Preparing for Tax Season: Ep. 3-6

01/17/2024 – Ep. 3

Get Your Documents – What Do You Need?

To start your preparation for tax season, the first step is to keep your documents organized as you receive them. In order for your tax preparer to efficiently file your taxes (and potentially lower your preparation fee by saving them time), it can be helpful to organize your documents into two separate categories listed below.

Income Documents

“Income” documents include items such as your W2, 1099s, Social Security statements, and documents that you receive for any other income source. W2s report salaries and wages, while 1099s can report retirement distributions, dividend income, and interest income.

Deduction Documents

These documents include items such as your mortgage interest, property taxes, and charitable contributions. Your tax preparer will use these documents to calculate whether the standard deduction or itemized deduction is more favorable for your return.

Miscellaneous Documents

Other documents or information to provide include the amount spent on childcare throughout the year, business expenses and income (if you are self-employed), and amounts spent on higher education, just to name a few.

Many accounting firms provide a “tax organizer” to help clients know what documents need to be provided. Make sure to reach out to your tax professional to receive a copy!

01/24/2024 – Ep. 4

Standard vs. Itemized Deductions

Each taxpayer is entitled to claim either the “standard” deduction or “itemized” deductions. The standard deduction is provided to each taxpayer. For tax year 2023, the standard deduction is $27,700 for a Married Filing Jointly (MFJ) couple ($13,850 for a single filer). A tax “deduction” lowers your taxable income. For example, let’s assume that a MFJ couple had $100,000 in gross income. After claiming the standard deduction, their taxable income would be $72,300.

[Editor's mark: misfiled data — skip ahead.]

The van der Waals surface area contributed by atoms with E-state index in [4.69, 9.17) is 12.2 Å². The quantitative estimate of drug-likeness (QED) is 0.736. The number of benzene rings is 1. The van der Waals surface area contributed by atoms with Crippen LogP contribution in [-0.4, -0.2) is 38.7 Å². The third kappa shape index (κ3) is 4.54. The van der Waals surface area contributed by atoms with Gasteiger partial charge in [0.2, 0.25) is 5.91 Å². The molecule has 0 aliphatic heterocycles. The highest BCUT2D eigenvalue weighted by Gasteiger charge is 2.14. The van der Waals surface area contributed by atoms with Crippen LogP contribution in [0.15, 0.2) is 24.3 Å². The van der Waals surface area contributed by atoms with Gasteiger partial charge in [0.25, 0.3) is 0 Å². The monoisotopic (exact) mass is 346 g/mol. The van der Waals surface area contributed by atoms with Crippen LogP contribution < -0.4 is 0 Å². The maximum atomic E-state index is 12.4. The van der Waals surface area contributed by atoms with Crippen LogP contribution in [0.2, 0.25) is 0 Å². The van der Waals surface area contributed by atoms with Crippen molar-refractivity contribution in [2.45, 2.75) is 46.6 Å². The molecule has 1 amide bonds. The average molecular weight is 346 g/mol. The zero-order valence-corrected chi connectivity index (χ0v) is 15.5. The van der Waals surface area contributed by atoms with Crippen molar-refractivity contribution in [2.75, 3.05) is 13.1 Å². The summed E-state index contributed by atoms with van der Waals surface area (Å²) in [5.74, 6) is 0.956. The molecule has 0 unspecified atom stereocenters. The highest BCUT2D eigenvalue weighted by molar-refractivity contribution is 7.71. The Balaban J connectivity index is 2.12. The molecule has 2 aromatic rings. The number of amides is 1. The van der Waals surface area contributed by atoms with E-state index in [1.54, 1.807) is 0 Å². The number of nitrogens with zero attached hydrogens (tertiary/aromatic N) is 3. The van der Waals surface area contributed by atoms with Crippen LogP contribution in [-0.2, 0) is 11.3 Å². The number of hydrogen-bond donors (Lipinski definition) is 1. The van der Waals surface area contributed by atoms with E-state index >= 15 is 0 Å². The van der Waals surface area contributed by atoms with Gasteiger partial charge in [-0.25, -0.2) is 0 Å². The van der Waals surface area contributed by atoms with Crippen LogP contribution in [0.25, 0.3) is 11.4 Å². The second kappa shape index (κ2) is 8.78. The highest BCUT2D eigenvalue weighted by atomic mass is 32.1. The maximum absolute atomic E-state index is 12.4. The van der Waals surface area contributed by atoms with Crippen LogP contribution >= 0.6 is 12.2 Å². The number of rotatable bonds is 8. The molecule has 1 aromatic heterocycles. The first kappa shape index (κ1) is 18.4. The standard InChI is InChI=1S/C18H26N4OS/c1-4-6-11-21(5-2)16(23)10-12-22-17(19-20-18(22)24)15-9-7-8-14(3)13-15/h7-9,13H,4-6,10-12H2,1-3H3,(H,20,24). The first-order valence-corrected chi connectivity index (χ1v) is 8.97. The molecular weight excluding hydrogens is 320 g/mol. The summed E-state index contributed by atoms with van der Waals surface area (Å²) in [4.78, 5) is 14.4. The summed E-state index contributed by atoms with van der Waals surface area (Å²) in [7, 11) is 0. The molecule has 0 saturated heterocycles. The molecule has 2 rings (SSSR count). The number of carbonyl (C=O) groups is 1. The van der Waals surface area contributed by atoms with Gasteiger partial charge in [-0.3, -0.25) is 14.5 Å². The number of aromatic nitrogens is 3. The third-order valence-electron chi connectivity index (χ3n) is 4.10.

Itemized deductions are the combination of a variety of deductions. These deductions include charitable contributions, mortgage interest, property taxes, and state and local income taxes (capped at $10,000). Unreimbursed medical expenses can also be included as itemized deductions, but the only amount that can be claimed is the amount that is greater than 7.5% of AGI.

In order for a taxpayer to claim itemized deductions, they must add up to more than the standard deduction listed above. Even if you believe your itemized deductions are less than the standard deduction, it still makes sense to provide your tax preparer with these figures. Some states have much different thresholds for standard and itemized deductions, so it could help you to lower your tax liability on your state return (even if it doesn’t make a difference on your federal return).

01/31/2024 – Ep. 5

Credits vs. Deductions

Tax deductions and tax credits are offered to each taxpayer. Tax deductions lower your taxable income, while tax credits lower your actual tax liability. Let’s take a look at a couple of examples:

Tax Deductions

Bill and Sally have a combined Adjusted Gross Income (AGI) of $100,000. They claim the standard deduction of $27,700. After subtracting the standard deduction, their taxable income (what they actually pay tax on), is $72,300.

Tax Credits

Bill and Sally’s federal tax for the year came out to be $8,200. They had $7,000 withheld throughout the year, leaving them with a tax liability of $1,200. Bill and Sally have two children that each qualify for the child tax credit ($2,000 for each child). The $4,000 credit lowers their tax liability from $8,200 to $4,200. Instead of owing $1,200, they will receive a tax refund of $2,800.

The most common tax credits include the child tax credit, dependent care credit, and educational credits. Make sure to keep good records on amounts spent for childcare and on higher education. Your tax preparer will need these figures to determine eligibility for the dependent care credit and educational credits.

02/07/2024 – Ep. 6

Tax Planning for 2024

The best way to prepare for tax preparation is to begin at the start of the year. Although your 2024 tax return won’t be filed until the spring of 2025, it’s wise to begin taking proactive steps to ensure tax efficiency throughout the year. It’s highly recommended to sit down with your tax professional to have them guide you through any tax changes that are anticipated, as well as to review your rates of withholding. It’s far easier to adjust your tax withholding early in the year than near the end of the year. Make sure to reach out to your tax professional or financial planner with any financial changes that occur through the year so that taxes can be properly planned for. Lastly, it’s important to keep good, organized records throughout the year. This helps to ensure that no potential deductions or credits are missed.

Want to talk more? Call or visit our friends at Lockshield Partners

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Miranda Power